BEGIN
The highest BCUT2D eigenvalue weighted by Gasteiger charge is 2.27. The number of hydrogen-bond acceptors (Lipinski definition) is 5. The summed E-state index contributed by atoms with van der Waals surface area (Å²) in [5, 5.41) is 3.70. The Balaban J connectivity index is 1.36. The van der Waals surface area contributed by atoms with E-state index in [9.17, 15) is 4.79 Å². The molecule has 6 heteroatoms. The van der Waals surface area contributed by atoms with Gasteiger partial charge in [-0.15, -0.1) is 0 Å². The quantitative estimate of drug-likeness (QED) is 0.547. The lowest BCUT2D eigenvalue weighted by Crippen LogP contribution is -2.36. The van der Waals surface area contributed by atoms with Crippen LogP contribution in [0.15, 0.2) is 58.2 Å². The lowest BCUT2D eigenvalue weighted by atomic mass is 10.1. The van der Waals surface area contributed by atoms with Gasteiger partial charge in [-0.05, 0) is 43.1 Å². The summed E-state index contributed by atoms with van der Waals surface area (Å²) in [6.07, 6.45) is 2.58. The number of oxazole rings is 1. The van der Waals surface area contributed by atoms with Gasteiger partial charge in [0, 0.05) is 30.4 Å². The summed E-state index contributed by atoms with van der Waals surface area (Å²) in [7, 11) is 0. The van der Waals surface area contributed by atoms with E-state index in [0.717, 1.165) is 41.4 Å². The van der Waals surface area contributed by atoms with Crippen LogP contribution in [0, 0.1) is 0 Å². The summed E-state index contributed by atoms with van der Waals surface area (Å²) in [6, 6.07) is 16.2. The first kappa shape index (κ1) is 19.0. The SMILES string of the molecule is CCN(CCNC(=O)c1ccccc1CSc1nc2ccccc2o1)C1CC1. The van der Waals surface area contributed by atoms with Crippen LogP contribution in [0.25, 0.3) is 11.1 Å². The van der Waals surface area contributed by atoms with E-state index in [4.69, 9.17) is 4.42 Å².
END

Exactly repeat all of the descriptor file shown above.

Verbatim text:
The highest BCUT2D eigenvalue weighted by Gasteiger charge is 2.27. The number of hydrogen-bond acceptors (Lipinski definition) is 5. The summed E-state index contributed by atoms with van der Waals surface area (Å²) in [5, 5.41) is 3.70. The Balaban J connectivity index is 1.36. The van der Waals surface area contributed by atoms with E-state index in [9.17, 15) is 4.79 Å². The molecule has 6 heteroatoms. The van der Waals surface area contributed by atoms with Gasteiger partial charge in [-0.15, -0.1) is 0 Å². The quantitative estimate of drug-likeness (QED) is 0.547. The lowest BCUT2D eigenvalue weighted by Crippen LogP contribution is -2.36. The van der Waals surface area contributed by atoms with Crippen LogP contribution in [0.15, 0.2) is 58.2 Å². The lowest BCUT2D eigenvalue weighted by atomic mass is 10.1. The van der Waals surface area contributed by atoms with Gasteiger partial charge in [-0.05, 0) is 43.1 Å². The summed E-state index contributed by atoms with van der Waals surface area (Å²) in [6.07, 6.45) is 2.58. The number of oxazole rings is 1. The van der Waals surface area contributed by atoms with Gasteiger partial charge in [0, 0.05) is 30.4 Å². The summed E-state index contributed by atoms with van der Waals surface area (Å²) in [7, 11) is 0. The van der Waals surface area contributed by atoms with E-state index in [0.717, 1.165) is 41.4 Å². The van der Waals surface area contributed by atoms with Crippen LogP contribution in [0, 0.1) is 0 Å². The summed E-state index contributed by atoms with van der Waals surface area (Å²) in [6, 6.07) is 16.2. The first kappa shape index (κ1) is 19.0. The SMILES string of the molecule is CCN(CCNC(=O)c1ccccc1CSc1nc2ccccc2o1)C1CC1. The van der Waals surface area contributed by atoms with Crippen LogP contribution in [0.25, 0.3) is 11.1 Å². The van der Waals surface area contributed by atoms with E-state index in [4.69, 9.17) is 4.42 Å².